Whether Safari, Firefox, Chrome or whatever browser suits your fancy, we all have bookmarks. What’s the problem we all experience with website bookmarks? Outdated links.
Wouldn’t it be great if Safari had a built-in way to check websites from time to time so we could retired old, outdated, or expired bookmarks with ease?
That’s what Safari Prairiefire does. Or, rather, that’s what it wants to do. That’s what it should do. If the proof is in the taste of the pudding, and the devil’s in the details, then Safari Prairiefire needs to be in the oven a little longer.
My Mac is clogged up with a thousand or so bookmarks which have been collected through the years, carefully cultivated into folders, and then left there like dust on antiques in the garage. Every now and then I’ll try a link and find it’s broken, outdated, File Not Found. That kind of thing. It’s just too painful to wade through hundreds of bookmarks to check on each site.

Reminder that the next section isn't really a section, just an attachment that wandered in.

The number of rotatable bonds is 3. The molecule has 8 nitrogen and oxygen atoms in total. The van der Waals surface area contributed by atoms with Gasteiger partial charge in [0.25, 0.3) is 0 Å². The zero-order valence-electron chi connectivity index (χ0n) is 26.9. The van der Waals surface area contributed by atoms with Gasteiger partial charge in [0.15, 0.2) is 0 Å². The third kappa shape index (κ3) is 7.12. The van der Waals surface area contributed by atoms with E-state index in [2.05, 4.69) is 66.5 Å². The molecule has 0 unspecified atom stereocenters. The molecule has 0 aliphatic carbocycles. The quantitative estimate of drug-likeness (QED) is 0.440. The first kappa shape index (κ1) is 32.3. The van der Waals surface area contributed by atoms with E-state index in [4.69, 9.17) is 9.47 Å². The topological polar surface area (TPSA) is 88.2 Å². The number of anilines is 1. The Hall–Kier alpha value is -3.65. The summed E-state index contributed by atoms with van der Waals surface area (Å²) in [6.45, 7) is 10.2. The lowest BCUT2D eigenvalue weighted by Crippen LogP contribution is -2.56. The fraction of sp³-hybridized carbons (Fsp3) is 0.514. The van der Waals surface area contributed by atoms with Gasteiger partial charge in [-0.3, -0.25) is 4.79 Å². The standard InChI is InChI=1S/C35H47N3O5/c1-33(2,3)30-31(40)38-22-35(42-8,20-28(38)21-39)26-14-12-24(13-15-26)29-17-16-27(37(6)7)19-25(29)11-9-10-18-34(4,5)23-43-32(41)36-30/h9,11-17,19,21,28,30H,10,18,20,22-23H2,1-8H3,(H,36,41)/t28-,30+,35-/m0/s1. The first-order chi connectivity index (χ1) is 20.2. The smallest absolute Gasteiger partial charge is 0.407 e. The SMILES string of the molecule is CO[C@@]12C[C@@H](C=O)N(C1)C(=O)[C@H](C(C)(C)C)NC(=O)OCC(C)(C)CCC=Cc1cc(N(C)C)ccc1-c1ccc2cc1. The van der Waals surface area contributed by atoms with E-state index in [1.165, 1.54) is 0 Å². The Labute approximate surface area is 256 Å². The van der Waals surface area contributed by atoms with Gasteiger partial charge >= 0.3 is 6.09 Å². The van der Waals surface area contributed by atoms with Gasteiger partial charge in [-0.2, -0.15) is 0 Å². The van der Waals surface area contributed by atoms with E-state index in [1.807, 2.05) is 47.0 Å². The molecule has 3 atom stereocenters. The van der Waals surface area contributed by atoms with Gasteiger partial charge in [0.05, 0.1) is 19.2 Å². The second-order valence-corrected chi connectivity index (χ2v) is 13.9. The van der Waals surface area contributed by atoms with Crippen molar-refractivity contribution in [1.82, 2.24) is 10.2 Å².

That’s what Safari Prairiefire should do. And sometimes it does. Here’s what it looks like:
You won’t even need to open Safari. Safari Prairiefire finds the bookmarks, then checks the web to make sure the same page is still published. Then, it lists the site’s name, the actual bookmarked URL, the Status and Code so you can delete or check on an updated web page.
At least, that’s how it should work. On my Mac, Safari Prairiefire was dead dog slow. When it wasn’t slow it just stopped entirely. When it didn’t stop entirely it would scan over half my bookmarks, then stop again. Entirely.
This is the kind of app every Mac user with far too many old bookmarks stuffed into Safari could use. It’s been around for years so there’s no real excuse for not being updated properly. The icon is from 1996. The app’s website is circa 1996. But we’re well into the 21st century already.